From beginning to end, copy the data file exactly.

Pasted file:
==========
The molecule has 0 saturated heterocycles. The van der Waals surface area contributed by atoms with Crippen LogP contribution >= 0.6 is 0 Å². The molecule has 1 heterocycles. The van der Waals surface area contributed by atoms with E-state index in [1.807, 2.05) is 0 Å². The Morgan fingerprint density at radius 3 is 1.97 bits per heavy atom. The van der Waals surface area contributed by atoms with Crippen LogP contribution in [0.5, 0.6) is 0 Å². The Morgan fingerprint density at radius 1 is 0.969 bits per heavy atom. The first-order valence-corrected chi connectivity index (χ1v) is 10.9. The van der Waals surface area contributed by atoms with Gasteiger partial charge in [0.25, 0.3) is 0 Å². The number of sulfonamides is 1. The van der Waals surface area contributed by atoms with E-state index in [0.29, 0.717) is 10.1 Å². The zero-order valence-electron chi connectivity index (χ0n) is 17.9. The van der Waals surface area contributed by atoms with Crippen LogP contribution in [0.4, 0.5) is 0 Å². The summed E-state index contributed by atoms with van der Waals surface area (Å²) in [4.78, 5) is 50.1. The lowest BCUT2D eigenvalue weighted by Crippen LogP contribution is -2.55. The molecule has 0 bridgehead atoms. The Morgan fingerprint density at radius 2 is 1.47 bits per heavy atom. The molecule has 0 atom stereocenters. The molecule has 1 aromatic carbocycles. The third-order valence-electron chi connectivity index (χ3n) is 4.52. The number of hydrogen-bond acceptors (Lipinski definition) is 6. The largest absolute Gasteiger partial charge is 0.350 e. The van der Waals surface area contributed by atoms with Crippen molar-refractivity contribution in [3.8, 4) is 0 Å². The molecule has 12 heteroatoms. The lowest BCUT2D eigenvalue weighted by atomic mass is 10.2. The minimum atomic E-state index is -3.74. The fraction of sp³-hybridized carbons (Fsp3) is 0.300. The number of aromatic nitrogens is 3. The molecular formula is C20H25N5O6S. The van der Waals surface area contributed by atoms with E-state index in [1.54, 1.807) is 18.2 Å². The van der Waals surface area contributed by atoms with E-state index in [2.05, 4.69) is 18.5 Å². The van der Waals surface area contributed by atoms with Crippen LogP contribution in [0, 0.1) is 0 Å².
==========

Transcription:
The molecule has 0 saturated heterocycles. The van der Waals surface area contributed by atoms with Crippen LogP contribution >= 0.6 is 0 Å². The molecule has 1 heterocycles. The van der Waals surface area contributed by atoms with E-state index in [1.807, 2.05) is 0 Å². The Morgan fingerprint density at radius 3 is 1.97 bits per heavy atom. The van der Waals surface area contributed by atoms with Crippen LogP contribution in [0.5, 0.6) is 0 Å². The Morgan fingerprint density at radius 1 is 0.969 bits per heavy atom. The first-order valence-corrected chi connectivity index (χ1v) is 10.9. The van der Waals surface area contributed by atoms with Gasteiger partial charge in [0.25, 0.3) is 0 Å². The number of sulfonamides is 1. The van der Waals surface area contributed by atoms with E-state index in [0.29, 0.717) is 10.1 Å². The zero-order valence-electron chi connectivity index (χ0n) is 17.9. The van der Waals surface area contributed by atoms with Crippen LogP contribution in [0.4, 0.5) is 0 Å². The summed E-state index contributed by atoms with van der Waals surface area (Å²) in [4.78, 5) is 50.1. The lowest BCUT2D eigenvalue weighted by Crippen LogP contribution is -2.55. The molecule has 0 bridgehead atoms. The Morgan fingerprint density at radius 2 is 1.47 bits per heavy atom. The molecule has 0 atom stereocenters. The molecule has 1 aromatic carbocycles. The third-order valence-electron chi connectivity index (χ3n) is 4.52. The number of hydrogen-bond acceptors (Lipinski definition) is 6. The largest absolute Gasteiger partial charge is 0.350 e. The van der Waals surface area contributed by atoms with Crippen molar-refractivity contribution in [3.8, 4) is 0 Å². The molecule has 12 heteroatoms. The lowest BCUT2D eigenvalue weighted by atomic mass is 10.2. The minimum atomic E-state index is -3.74. The fraction of sp³-hybridized carbons (Fsp3) is 0.300. The number of aromatic nitrogens is 3. The molecular formula is C20H25N5O6S. The van der Waals surface area contributed by atoms with E-state index in [1.54, 1.807) is 18.2 Å². The van der Waals surface area contributed by atoms with E-state index in [2.05, 4.69) is 18.5 Å². The van der Waals surface area contributed by atoms with Crippen LogP contribution in [0, 0.1) is 0 Å².